A graphing calculator is required for this course. No particular model is required, but the TI-89 and/or TI-83 will be used for demonstrations.

It is advisable to have a notebook in which to keep homework assignments, class notes, handouts, and returned quizzes.

A pencil is the preferred writing instrument. You may take class notes and do homework with an instrument of your choosing, but it is expected that you will do all tests and quizzes in pencil.

I am a Scientist/Engineer for the last 34 years and have extensively traveled abroad to do technology transfer, product development and in-market launch of various products (pharmaceutical, food and nutrition) in all USA cities and Asian countries.

I have launched products in Asia going on stage, where audience numbered at rallies (Amway) from a few hundreds to a few thousands and I have delivered public speeches and motivational talks to launch health-care products.

Public speaking is second nature to me as a Technical Marketing scientist for the last ten years now,

SAT exam syllabus is broken down into two types of tests, the SAT subject test and SAT reasoning test. Each section will carry a score 200–800 and will be 225 minutes; the subjective test will be in the multiple choice mode and will have a time period of sixty minutes for it.

The test will cover sections like reading, math and writing which will also include an essay section. If we need to divide time per section that a student should on an average take 25 minutes or less than that to complete every section.

SAT 2012 syllabus for SAT subject test. The following subjects are covered in this section:

SAT EXAM Syllabus for SAT 2012

The critical reading

Paragraph-length critical reading: Twenty minutes

Sentence completions: Twenty five minutes

Reading comprehension: Twenty five minutes

Math section

Geometry Statistics: Twenty minutes

Algebra and functions: Twenty five minutes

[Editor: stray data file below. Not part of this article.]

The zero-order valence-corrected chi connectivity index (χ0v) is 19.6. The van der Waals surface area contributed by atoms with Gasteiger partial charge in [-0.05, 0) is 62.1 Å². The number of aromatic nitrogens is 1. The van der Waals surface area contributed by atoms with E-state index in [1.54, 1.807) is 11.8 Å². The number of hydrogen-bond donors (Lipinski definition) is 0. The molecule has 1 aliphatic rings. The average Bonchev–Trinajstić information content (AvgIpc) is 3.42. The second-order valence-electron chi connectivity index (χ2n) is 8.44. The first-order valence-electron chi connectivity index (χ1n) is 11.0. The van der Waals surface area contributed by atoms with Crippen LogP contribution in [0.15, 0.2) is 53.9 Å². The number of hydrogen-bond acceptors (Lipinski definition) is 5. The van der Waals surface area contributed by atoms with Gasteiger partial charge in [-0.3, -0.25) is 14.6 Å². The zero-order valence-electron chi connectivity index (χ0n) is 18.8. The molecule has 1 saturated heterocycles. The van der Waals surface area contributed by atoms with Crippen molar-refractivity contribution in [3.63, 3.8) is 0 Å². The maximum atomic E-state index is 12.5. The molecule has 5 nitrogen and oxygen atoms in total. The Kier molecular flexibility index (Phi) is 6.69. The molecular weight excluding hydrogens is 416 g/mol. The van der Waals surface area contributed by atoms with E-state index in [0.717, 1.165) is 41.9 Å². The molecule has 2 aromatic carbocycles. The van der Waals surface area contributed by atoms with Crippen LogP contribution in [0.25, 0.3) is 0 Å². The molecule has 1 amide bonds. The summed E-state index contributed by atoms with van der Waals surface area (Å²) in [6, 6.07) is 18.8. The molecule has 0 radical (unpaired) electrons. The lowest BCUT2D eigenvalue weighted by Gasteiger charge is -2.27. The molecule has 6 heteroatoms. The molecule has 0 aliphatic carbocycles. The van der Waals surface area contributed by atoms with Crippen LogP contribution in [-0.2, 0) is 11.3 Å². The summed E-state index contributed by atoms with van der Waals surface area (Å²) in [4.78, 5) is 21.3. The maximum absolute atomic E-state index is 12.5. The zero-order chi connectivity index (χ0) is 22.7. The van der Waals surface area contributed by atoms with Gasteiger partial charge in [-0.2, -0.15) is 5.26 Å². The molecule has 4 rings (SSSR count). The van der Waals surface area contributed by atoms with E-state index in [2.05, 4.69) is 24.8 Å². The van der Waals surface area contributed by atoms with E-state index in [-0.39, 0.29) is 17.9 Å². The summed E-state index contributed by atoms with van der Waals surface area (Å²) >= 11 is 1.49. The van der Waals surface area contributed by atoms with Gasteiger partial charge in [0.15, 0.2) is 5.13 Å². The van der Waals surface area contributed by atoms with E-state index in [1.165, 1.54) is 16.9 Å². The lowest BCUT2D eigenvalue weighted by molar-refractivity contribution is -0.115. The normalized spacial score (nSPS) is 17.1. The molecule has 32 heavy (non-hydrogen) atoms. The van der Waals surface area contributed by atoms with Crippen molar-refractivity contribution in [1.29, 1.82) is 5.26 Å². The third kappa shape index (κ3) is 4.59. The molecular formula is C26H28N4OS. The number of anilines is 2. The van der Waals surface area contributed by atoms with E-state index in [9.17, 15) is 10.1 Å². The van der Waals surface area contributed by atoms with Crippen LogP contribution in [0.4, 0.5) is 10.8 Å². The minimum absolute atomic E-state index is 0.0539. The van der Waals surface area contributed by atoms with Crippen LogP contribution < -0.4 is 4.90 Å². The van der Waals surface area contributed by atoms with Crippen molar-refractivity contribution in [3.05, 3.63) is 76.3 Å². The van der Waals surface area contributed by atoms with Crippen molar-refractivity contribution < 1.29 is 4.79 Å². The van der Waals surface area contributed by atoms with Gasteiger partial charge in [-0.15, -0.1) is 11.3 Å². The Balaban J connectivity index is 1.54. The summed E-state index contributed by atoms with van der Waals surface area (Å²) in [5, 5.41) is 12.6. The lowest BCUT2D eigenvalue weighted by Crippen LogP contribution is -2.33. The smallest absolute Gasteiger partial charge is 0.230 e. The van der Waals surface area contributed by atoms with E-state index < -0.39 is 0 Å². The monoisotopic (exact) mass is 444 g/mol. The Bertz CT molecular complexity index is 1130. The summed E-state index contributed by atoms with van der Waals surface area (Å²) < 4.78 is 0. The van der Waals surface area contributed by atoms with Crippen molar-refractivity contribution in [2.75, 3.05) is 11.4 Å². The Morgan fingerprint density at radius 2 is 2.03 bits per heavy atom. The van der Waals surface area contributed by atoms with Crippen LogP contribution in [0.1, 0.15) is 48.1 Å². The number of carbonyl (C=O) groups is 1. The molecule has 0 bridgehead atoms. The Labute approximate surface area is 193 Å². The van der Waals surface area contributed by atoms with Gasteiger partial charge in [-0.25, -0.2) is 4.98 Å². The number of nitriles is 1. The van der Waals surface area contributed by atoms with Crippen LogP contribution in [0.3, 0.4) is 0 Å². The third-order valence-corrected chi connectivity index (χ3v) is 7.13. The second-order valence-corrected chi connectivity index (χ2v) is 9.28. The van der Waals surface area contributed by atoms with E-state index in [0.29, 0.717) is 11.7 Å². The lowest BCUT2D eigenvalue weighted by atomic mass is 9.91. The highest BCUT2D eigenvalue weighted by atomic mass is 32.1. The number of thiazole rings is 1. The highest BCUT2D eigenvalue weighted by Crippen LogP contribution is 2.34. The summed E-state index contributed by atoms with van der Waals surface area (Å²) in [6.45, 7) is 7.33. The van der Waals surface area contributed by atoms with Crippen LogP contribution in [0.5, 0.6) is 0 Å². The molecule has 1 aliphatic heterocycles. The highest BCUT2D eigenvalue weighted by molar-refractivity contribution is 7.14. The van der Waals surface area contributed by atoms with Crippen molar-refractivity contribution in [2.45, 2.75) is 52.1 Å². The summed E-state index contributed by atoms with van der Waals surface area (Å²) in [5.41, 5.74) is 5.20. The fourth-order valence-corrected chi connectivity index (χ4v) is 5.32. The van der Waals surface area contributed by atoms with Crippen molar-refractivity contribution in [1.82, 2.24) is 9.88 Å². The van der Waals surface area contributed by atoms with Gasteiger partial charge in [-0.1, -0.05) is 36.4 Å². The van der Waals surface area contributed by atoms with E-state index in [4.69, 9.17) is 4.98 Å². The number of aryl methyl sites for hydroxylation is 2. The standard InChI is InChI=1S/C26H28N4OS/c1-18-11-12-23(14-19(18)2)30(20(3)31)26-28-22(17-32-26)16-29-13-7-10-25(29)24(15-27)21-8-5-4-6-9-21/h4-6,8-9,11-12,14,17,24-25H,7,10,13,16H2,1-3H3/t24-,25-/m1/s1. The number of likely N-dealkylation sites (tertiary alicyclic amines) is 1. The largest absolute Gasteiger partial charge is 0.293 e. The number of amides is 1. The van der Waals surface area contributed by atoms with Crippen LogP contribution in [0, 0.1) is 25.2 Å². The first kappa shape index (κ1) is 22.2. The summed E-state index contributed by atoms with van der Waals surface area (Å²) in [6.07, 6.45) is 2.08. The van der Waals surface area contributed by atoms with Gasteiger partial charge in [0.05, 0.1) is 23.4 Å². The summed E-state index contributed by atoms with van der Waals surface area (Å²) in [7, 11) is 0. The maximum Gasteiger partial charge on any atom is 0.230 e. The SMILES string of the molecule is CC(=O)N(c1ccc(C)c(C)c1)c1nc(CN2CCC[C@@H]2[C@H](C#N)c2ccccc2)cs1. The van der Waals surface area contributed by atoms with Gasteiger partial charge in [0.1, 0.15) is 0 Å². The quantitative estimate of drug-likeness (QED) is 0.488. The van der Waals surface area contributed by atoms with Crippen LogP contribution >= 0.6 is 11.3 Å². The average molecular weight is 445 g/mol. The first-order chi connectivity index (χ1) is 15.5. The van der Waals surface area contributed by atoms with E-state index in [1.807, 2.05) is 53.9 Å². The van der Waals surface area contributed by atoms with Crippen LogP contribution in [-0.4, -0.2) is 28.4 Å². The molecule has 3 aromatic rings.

Probability and Data analysis: Twenty minutes

The Writing

Essay section: Twenty five minutes

Multiple choice sections: Twenty five minutes and Ten minutes

Section Time Limit Questions Tasks

Reading* 60–80 minutes 36–56 questions Read 3 or 4 passages from academic texts and answer questions.

Listening 60–90 minutes 34–51 questions

Listen to lectures, classroom discussions and conversations, then answer

questions.

Break 10 minutes — —

Speaking 20 minutes 6 tasks Express an opinion on a familiar topic; speak based on reading and listening tasks.

Writing 50 minutes 2 tasks

Write essay responses based on reading and listening tasks; support an opinion in

writing.

The Trigonometry course is offered to students who have successfully completed

Algebra I, Algebra II, and Geometry. A practical and numerical application of the rules

of both algebra and geometry will be fundamental and a strong background in both

subject areas is necessary and recommended. Students who wish to proceed to higher

branches of pure and applied mathematics will benefit from a comprehensive study of

trigonometry.

The Trigonometry course deals with the relationships of triangles and the theory

of the period functions connected with them and it is a basic tool used in the development

of mathematics and many sciences. The concepts studied will have applications in

surveying, navigation, engineering, physics, and chemistry. Students will learn to model

real-life problems mathematically by utilizing plane trigonometry.

The Trigonometry course will also employ computer technology to access

assisted instructional units for enrichment and to research, analyze, and calculate

trigonometry problems that address other disciplines in both the natural and physical

sciences. Students who complete the Trigonometry course will be able to continue their

studies with calculus and other advanced mathematics.

UNITS OF STUDY

All students enrolled in the Trigonometry course will study the following Units:

1. Use trigonometry functions to solve right triangle problems.

2. Solve trigonometric equations.

3. Graph the six trigonometric functions.

4. Use the unit circle to define the six trigonometry functions.

5. Solve oblique triangles using other methods. 6. Use and graph the inverse trigonometry functions.

7. Trigonometric identities and formulas.

8. Complex numbers and polar coordinates.

College composition is an introductory course in collegiate writing that most students have to take. College composition introduces critical thinking and basic strategies of academic writing. This introductory course teaches students to refine topics, develop and support ideas, research, cite references, edit for style and word usage and write to an audience. Students will learn exposition and argument and provide a completely researched essay at the term's end.

The act of writing is actually very simple. Ironically, this simplicity is a complex skill that collegiate-level courses in writing must teach. Students majoring in English will have to take English literature courses, while students majoring in communications will more likely take creative writing or technical writing courses. Regardless, all students are required to pass basic college composition classes despite their area of study.